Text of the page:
There is a difference. Of course houses now cost more than 200 years ago, but people suggest that people should get different percentages for the photos sold on the same day. That creates two classes of photographers. It's like the problem with two different tariffs for workers who do the same job in the same company. That is very bad for the company climate.

Of course new people are free to sign up even for 40% or lower, but they might be very angry if they realize after a while, that others get more. At least that fact should be communicated to them when they sign up.

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1 minute ago, Skyscraperfan said:


There is a difference. Of course houses now cost more than 200 years ago, but people suggest that people should get different percentages for the photos sold on the same day. That creates two classes of photographers. It's like the problem with two different tariffs for workers who do the same job in the same company. That is very bad for the company climate.

Of course new people are free to sign up even for 40% or lower, but they might be very angry if they realize after a while, that others get more. At least that fact should be communicated to them when they sign up.

 

“Other places” have tiers whereby those that have generated more revenue are rewarded - I don’t see a problem with that, an incentive to do better?

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3 minutes ago, Martin Carlsson said:

 

That’s not true - I use the full range of arrows, as well as posting. Certainly nothing evil behind its use. People are to hung up on likes and approvals now-a-days, it is ok to not agree or think differently. I much more enjoy discussing, as well as generally finding it more fruitful, to discuss with those that don’t agree with me, at the end of it either I learn something or they do, or both parties continue to disagree. 

 

 I don’t really look as to what I receive, but on occasion I do and getting a bunch of reds I interpret as nothing more than whatever I said didn’t fly with the majority, which can lead me to think again, try and see things from another perspective or just accept that we all have difference of opinions. 


Yes, people should not take arrows personally. Also it is much more productive to have a conversation with people who have different opinions. On Facebook or Twitter people should rather follow people with different views than their own to avoid the "filter bubble". In times of social media people prefer to read posts that are in line with their own opinion. That is a big mistake.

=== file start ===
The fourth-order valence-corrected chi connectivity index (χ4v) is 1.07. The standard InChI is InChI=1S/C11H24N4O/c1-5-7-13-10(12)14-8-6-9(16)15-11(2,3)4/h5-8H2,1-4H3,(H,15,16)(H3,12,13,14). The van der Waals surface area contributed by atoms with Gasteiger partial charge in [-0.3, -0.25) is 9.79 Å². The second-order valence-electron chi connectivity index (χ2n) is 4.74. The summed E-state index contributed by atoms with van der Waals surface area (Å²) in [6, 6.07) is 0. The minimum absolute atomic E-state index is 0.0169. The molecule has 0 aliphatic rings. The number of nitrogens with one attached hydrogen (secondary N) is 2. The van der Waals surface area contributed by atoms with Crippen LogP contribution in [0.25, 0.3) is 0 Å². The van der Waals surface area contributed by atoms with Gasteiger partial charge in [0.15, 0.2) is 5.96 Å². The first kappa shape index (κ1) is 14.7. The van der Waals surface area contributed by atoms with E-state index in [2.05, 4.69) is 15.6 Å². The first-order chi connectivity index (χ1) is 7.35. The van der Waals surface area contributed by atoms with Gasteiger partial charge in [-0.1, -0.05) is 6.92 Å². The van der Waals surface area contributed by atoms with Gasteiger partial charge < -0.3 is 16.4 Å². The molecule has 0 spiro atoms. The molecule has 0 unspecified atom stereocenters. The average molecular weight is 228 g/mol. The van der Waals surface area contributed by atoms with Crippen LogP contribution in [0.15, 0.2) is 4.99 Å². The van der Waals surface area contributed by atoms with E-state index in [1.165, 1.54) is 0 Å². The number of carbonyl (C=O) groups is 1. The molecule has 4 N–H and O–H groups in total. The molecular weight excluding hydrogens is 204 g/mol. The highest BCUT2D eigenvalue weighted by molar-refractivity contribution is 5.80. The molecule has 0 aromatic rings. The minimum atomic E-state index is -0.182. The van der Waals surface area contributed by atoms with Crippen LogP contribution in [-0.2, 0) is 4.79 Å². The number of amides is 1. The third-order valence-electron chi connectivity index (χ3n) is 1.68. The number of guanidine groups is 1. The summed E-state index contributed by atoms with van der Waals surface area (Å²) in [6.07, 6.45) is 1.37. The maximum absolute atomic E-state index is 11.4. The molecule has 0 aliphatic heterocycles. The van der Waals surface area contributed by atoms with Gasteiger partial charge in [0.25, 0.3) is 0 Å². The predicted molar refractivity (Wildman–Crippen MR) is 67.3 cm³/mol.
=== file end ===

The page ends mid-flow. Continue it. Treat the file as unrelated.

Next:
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3 minutes ago, Skyscraperfan said:


There is a difference. Of course houses now cost more than 200 years ago, but people suggest that people should get different percentages for the photos sold on the same day. That creates two classes of photographers. It's like the problem with two different tariffs for workers who do the same job in the same company. That is very bad for the company climate.

Of course new people are free to sign up even for 40% or lower, but they might be very angry if they realize after a while, that others get more. At least that fact should be communicated to them when they sign up.

 

no it doesn't - it creates photographers who joined before feb 19 and those who joined after that date - its not a different class its just time

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Just now, Skyscraperfan said:


Yes, people should not take arrows personally. Also it is much more productive to have a conversation with people who have different opinions. On Facebook or Twitter people should rather follow people with different views than their own to avoid the "filter bubble". In times of social media people prefer to read posts that are in line with their own opinion. That is a big mistake.

 

Totes agree, and adding “don’t take everything so damn personal”. Discussions are fun, enlightening - should be able to disagree completely and still “get along”, be pleasant etc. otherwise a discussion forum might not be the best of places for one to frequent IMHO. 

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3 minutes ago, Martin Carlsson said:

 

That’s not true - I use the full range of arrows, as well as posting. Certainly nothing evil behind its use. People are to hung up on likes and approvals now-a-days, it is ok to not agree or think differently. I much more enjoy discussing, as well as generally finding it more fruitful, to discuss with those that don’t agree with me, at the end of it either I learn something or they do, or both parties continue to disagree. 

 

 I don’t really look as to what I receive, but on occasion I do and getting a bunch of reds I interpret as nothing more than whatever I said didn’t fly with the majority, which can lead me to think again, try and see things from another perspective or just accept that we all have difference of opinions. 

You get a green for that ;)

1 minute ago, Skyscraperfan said:


There is a difference. Of course houses now cost more than 200 years ago, but people suggest that people should get different percentages for the photos sold on the same day. That creates two classes of photographers. It's like the problem with two different tariffs for workers who do the same job in the same company. That is very bad for the company climate.

Of course new people are free to sign up even for 40% or lower, but they might be very angry if they realize after a while, that others get more. At least that fact should be communicated to them when they sign up.